WEEK 5: Program Review

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    • #1343
      Kate McKelliget

      This post will review a children’s storytime program, based on the criteria found in chapter five of Larson’s <em style=”font-weight: inherit;”>Early Literacy Programs for Children and Families.

      I have not attended such a program since I was a child myself, some twenty years ago. To make the experience more worthwhile, I brought my five year old neighbour. The program was advertised on the library’s website. The advertisement stated that stories, craft and singing would be included.  The suggested age for the program was 2-5 years old.

      This program followed the basic pattern for children’s storytime that Larson suggests in her 2015 chapter: ‘a welcoming ritual, a mix of two or three stories and stretches or activities that engage the audience and allow them to move around …’

      This was all done within the theme of building/construction/tools. Larson states in her 2015 chapter states that ‘… a theme helps to create a cohesive program and provides structure.’ Larson, in the same chapter, also suggests that themes should not be gender-specific and be inclusive of both girls’ and boys’ interests. While one (although not myself) may argue that, traditionally, the theme of building could be perceived as being a topic more suited to boys, both genders participated eagerly in the storytime. The theme ran consistently throughout the program and was suitably applied for the audience.

      This storytime included the ritual beginnings which Larson suggests should be included in her 2015 chapter. Coloured mats were set out for the children, a welcoming song and interaction with a puppet started the program.  In Larson’s 2015 chapter, she states that these ritual should be done in order to, ‘make  the program special and help the children recognise that storytime is about to start.’ However, there was much activity happening before the start of the program, such as music playing, lights flashing and interaction with the puppet. As these elements were also included in the welcoming rituals, it made it difficult to recognise that storytime was formally starting. However, the children at this particular program had a lot of energy and the story-teller adapted well to this by working with this energy rather than breaking the flow to conform to the suggested structure. The songs that were used were very contemporary and lacked the traditional melodies or lyrics that Larson, in her 2015 chapter, suggests one uses. This made it a little difficult for first-time visitors like us to sing along, however the simple actions that accompanied the songs were easy to enjoyable to follow and allowed us to be included.

      Although Larson, in her 2015 chapter, suggests that 2-3 books be read during the storytime, only one book was read towards the end of the program. However, the story-teller created an engaging narrative (using the puppet and the theme) by which the activities scheduled between the opening rituals and the reading of this book were all undergone. The activities reflect some of those that are suggested in Larson’s 2015 chapter: the use of a flannel board and activities that allowed the children to move about. The book that was used was not a traditional book but rather a collection of A4 photographs with out words. Larson’s 2015 chapter states that story-time does not always require a traditional book if the story-teller is confident in reciting the story. This story-teller told the story well and also used the blank canvas as an opportunity to show how the activities tied into the story. This allowed the children to participate in the telling of the story, which Larson suggests one do in her 2015 chapter. The story-teller held the book well and ensured all of the children could see it, a skill which Larson emphasises in importance.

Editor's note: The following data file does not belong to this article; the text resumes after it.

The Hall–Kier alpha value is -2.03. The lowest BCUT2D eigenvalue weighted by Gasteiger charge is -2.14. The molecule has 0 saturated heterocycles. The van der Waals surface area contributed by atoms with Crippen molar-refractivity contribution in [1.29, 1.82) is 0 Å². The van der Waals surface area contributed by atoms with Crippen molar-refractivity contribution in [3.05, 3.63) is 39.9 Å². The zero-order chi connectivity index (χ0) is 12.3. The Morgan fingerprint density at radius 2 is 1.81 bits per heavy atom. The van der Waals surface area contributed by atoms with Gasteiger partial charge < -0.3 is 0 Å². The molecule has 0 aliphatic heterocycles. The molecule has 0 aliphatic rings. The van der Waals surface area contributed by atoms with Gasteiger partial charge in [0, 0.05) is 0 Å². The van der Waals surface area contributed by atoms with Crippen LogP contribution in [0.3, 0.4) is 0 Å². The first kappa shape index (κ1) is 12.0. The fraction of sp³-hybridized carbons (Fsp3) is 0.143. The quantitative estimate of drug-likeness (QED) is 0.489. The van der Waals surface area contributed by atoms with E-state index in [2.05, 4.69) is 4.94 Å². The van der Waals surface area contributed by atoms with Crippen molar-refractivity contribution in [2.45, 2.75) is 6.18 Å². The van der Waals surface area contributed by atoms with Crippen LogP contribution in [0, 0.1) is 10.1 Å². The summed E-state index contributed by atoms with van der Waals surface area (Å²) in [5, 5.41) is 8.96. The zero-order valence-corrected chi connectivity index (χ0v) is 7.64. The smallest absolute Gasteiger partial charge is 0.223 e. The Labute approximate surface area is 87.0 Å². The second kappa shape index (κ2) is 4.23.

The program ran for about 40 minutes which seemed to be just the right amount of time for my neighbour (he grew weary at the 35 minute mark) and also the suggested time by Larson in her 2015 chapter. Although shy, my neighbour was kept engaged during the storytime. Many of the children were boisterous but the story-teller was adept at ensuring the children were well behaved and called upon parents if the children’s behaviour became too boisterous. Larson mentions these skills to be  specific ones required for story-tellers of toddler aged children.

      This program must be praised. Not only was it thoroughly researched and adhered to the criteria of children’s story time as suggested in Larson’s2015 chapter, the story-teller was attuned extremely well to her audience and did an immensely good job of adapting to their energy.

      [No craft was included. Unfortunately the library’s website listed that storytime advertisement alongside the actual advertisement for this program. This program was called a ‘book club’ rather than storytime. I did not see the ‘book club’ advertisement. This caused a little confusion but nothing more.]


    • #1367
      Stacey Larner

      Great review, and glad you and your neighbour had fun!

    • #1369
      Katherine Lee